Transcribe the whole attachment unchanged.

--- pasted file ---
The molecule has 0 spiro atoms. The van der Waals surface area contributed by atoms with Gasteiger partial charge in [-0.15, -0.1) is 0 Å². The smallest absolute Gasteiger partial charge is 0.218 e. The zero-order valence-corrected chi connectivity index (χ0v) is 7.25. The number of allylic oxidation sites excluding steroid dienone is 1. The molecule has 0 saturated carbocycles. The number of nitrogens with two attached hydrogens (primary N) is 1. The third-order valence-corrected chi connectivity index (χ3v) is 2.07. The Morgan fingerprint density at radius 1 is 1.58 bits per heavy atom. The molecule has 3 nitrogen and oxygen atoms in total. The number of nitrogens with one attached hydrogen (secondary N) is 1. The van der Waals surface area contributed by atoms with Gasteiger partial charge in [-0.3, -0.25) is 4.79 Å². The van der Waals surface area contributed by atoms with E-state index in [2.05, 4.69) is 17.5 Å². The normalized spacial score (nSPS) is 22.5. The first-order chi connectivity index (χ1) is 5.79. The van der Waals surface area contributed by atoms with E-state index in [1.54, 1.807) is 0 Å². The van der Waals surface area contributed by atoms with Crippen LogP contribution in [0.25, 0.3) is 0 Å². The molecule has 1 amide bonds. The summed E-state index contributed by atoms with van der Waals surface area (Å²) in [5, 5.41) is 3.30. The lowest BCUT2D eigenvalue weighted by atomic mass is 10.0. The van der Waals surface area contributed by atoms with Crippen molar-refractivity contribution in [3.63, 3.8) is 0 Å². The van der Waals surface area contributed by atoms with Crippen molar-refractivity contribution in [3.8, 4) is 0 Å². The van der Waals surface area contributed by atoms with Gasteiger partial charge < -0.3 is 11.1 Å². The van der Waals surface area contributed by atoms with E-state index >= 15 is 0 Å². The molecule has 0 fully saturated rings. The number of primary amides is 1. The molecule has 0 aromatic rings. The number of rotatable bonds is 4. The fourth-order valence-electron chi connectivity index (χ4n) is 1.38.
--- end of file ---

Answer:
The molecule has 0 spiro atoms. The van der Waals surface area contributed by atoms with Gasteiger partial charge in [-0.15, -0.1) is 0 Å². The smallest absolute Gasteiger partial charge is 0.218 e. The zero-order valence-corrected chi connectivity index (χ0v) is 7.25. The number of allylic oxidation sites excluding steroid dienone is 1. The molecule has 0 saturated carbocycles. The number of nitrogens with two attached hydrogens (primary N) is 1. The third-order valence-corrected chi connectivity index (χ3v) is 2.07. The Morgan fingerprint density at radius 1 is 1.58 bits per heavy atom. The molecule has 3 nitrogen and oxygen atoms in total. The number of nitrogens with one attached hydrogen (secondary N) is 1. The van der Waals surface area contributed by atoms with Gasteiger partial charge in [-0.3, -0.25) is 4.79 Å². The van der Waals surface area contributed by atoms with E-state index in [2.05, 4.69) is 17.5 Å². The normalized spacial score (nSPS) is 22.5. The first-order chi connectivity index (χ1) is 5.79. The van der Waals surface area contributed by atoms with E-state index in [1.54, 1.807) is 0 Å². The van der Waals surface area contributed by atoms with Crippen LogP contribution in [0.25, 0.3) is 0 Å². The molecule has 1 amide bonds. The summed E-state index contributed by atoms with van der Waals surface area (Å²) in [5, 5.41) is 3.30. The lowest BCUT2D eigenvalue weighted by atomic mass is 10.0. The van der Waals surface area contributed by atoms with Crippen molar-refractivity contribution in [3.63, 3.8) is 0 Å². The van der Waals surface area contributed by atoms with Crippen molar-refractivity contribution in [3.8, 4) is 0 Å². The van der Waals surface area contributed by atoms with Gasteiger partial charge < -0.3 is 11.1 Å². The van der Waals surface area contributed by atoms with E-state index >= 15 is 0 Å². The molecule has 0 fully saturated rings. The number of primary amides is 1. The molecule has 0 aromatic rings. The number of rotatable bonds is 4. The fourth-order valence-electron chi connectivity index (χ4n) is 1.38.